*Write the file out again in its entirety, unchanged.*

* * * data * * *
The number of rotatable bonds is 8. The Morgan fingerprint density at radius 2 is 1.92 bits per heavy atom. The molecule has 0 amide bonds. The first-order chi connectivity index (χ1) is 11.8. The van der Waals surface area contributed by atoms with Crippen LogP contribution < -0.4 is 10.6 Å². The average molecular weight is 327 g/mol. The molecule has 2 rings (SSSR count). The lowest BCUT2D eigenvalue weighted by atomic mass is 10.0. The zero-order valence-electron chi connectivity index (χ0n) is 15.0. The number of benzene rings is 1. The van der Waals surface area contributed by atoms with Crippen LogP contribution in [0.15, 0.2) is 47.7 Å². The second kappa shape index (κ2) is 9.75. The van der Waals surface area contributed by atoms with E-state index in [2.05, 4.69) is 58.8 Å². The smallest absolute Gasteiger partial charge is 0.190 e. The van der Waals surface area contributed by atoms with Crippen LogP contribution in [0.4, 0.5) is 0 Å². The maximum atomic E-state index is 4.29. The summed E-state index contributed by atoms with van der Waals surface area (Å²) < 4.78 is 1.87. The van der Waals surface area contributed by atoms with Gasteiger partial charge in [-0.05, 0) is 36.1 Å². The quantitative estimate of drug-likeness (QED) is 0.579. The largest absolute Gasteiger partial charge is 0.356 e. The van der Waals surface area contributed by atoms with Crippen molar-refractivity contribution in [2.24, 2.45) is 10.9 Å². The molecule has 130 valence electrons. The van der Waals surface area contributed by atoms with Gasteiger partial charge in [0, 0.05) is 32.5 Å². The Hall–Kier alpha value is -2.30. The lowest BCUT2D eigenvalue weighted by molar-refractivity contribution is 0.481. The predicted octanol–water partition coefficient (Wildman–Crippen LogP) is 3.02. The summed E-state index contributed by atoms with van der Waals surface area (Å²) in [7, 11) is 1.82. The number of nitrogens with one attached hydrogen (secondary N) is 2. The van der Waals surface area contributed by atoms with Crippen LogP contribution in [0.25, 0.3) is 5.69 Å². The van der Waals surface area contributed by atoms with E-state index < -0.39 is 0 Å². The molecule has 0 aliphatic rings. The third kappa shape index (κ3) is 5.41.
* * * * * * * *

The number of rotatable bonds is 8. The Morgan fingerprint density at radius 2 is 1.92 bits per heavy atom. The molecule has 0 amide bonds. The first-order chi connectivity index (χ1) is 11.8. The van der Waals surface area contributed by atoms with Crippen LogP contribution < -0.4 is 10.6 Å². The average molecular weight is 327 g/mol. The molecule has 2 rings (SSSR count). The lowest BCUT2D eigenvalue weighted by atomic mass is 10.0. The zero-order valence-electron chi connectivity index (χ0n) is 15.0. The number of benzene rings is 1. The van der Waals surface area contributed by atoms with Crippen LogP contribution in [0.15, 0.2) is 47.7 Å². The second kappa shape index (κ2) is 9.75. The van der Waals surface area contributed by atoms with E-state index in [2.05, 4.69) is 58.8 Å². The smallest absolute Gasteiger partial charge is 0.190 e. The van der Waals surface area contributed by atoms with Crippen LogP contribution in [0.4, 0.5) is 0 Å². The maximum atomic E-state index is 4.29. The summed E-state index contributed by atoms with van der Waals surface area (Å²) < 4.78 is 1.87. The van der Waals surface area contributed by atoms with Gasteiger partial charge in [-0.05, 0) is 36.1 Å². The quantitative estimate of drug-likeness (QED) is 0.579. The largest absolute Gasteiger partial charge is 0.356 e. The van der Waals surface area contributed by atoms with Crippen molar-refractivity contribution in [2.24, 2.45) is 10.9 Å². The molecule has 130 valence electrons. The van der Waals surface area contributed by atoms with Gasteiger partial charge in [0, 0.05) is 32.5 Å². The Hall–Kier alpha value is -2.30. The lowest BCUT2D eigenvalue weighted by molar-refractivity contribution is 0.481. The predicted octanol–water partition coefficient (Wildman–Crippen LogP) is 3.02. The summed E-state index contributed by atoms with van der Waals surface area (Å²) in [7, 11) is 1.82. The number of nitrogens with one attached hydrogen (secondary N) is 2. The van der Waals surface area contributed by atoms with Crippen LogP contribution in [0.25, 0.3) is 5.69 Å². The van der Waals surface area contributed by atoms with E-state index < -0.39 is 0 Å². The molecule has 0 aliphatic rings. The third kappa shape index (κ3) is 5.41.